Ahmed Agiza, an Egyptian citizen resident in Sweden, was seized in Sweden in December 2001, and was rendered, by the Central Intelligence Agency, who flew him to Egypt. He seeks damages for that flight as a plaintiff in Mohamed et al. v. Jeppesen Dataplan, Inc.; that complaint states he was tortured.  It should be noted that neither this case, nor the International Commission of Jurists, have spoken to the merits of allegations against Agiza. There seems to be general agreement that he was tortured, so, if this was known to the U.S., there would be concern over violation of the refoulement doctrine of the Convention against Torture.
In a Washington Post article, his lawyers agreed he had belonged to Egyptian Islamic Jihad and had been affiliated with al-Qaeda second-in-command Ayman al-Zawahiri, the latter over 10 years ago. He had, in 1999, while living in Iran, been convicted in absentia by an Egyptian military court for being a member of an illegal organization.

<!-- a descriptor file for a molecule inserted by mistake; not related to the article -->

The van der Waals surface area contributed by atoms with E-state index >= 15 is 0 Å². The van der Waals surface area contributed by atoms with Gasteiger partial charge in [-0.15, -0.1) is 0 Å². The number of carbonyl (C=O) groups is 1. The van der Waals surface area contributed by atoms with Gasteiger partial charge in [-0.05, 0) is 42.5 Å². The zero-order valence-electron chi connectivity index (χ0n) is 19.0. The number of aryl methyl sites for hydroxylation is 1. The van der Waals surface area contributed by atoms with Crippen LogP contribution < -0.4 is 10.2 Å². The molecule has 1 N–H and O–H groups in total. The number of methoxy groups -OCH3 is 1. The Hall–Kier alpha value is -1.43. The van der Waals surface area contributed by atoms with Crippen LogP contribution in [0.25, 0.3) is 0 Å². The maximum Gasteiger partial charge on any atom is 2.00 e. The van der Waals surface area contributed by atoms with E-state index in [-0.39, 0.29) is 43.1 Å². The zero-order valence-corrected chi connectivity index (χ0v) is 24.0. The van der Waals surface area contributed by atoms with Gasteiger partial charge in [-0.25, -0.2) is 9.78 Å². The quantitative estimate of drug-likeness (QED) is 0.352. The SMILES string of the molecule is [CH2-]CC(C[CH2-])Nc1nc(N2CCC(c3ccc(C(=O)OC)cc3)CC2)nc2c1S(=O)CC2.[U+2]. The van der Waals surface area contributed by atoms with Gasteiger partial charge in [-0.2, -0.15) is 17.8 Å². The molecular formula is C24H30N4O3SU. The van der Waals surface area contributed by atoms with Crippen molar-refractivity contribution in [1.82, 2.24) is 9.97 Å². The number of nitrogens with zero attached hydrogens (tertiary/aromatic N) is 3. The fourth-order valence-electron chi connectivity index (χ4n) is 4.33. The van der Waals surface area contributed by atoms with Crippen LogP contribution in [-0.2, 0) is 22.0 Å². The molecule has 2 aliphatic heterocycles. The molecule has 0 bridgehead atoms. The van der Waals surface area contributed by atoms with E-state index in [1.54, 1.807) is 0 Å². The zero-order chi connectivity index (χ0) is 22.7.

Sweden considered, but did not take, criminal action against its government employees that had participated in the extraordinary rendition. The International Commission of Jurists reported that in September 2008, he had been awarded damages of 3 million kroner (USD $450,000), but was concerned that "Sweden has failed to provide full reparation to the two victims, which should include not only compensation, but also rehabilitation, satisfaction, including restitution and satisfaction and guarantees of non-repetition." As of January 2009, he remained in Egyptian prison.
- American Civil Liberties Union for plaintiffs Binyam Ahmed Mohammad, Abou Elkassim Britel, Ahmed Agiza (April 30, 2007), Civil Action No. 5:07-cv-02798 (JW): Complaint, Demand for Jury Trial
- Craig Whitlock (July 25, 2004), "A Secret Deportation Of Terror Suspects: 2 Men Reportedly Tortured in Egypt", Washington Post
- Submission of the International Commission of Jurists (January 2009), Consideration of the 6th Periodic Report of Sweden, United Nations Human Rights Committee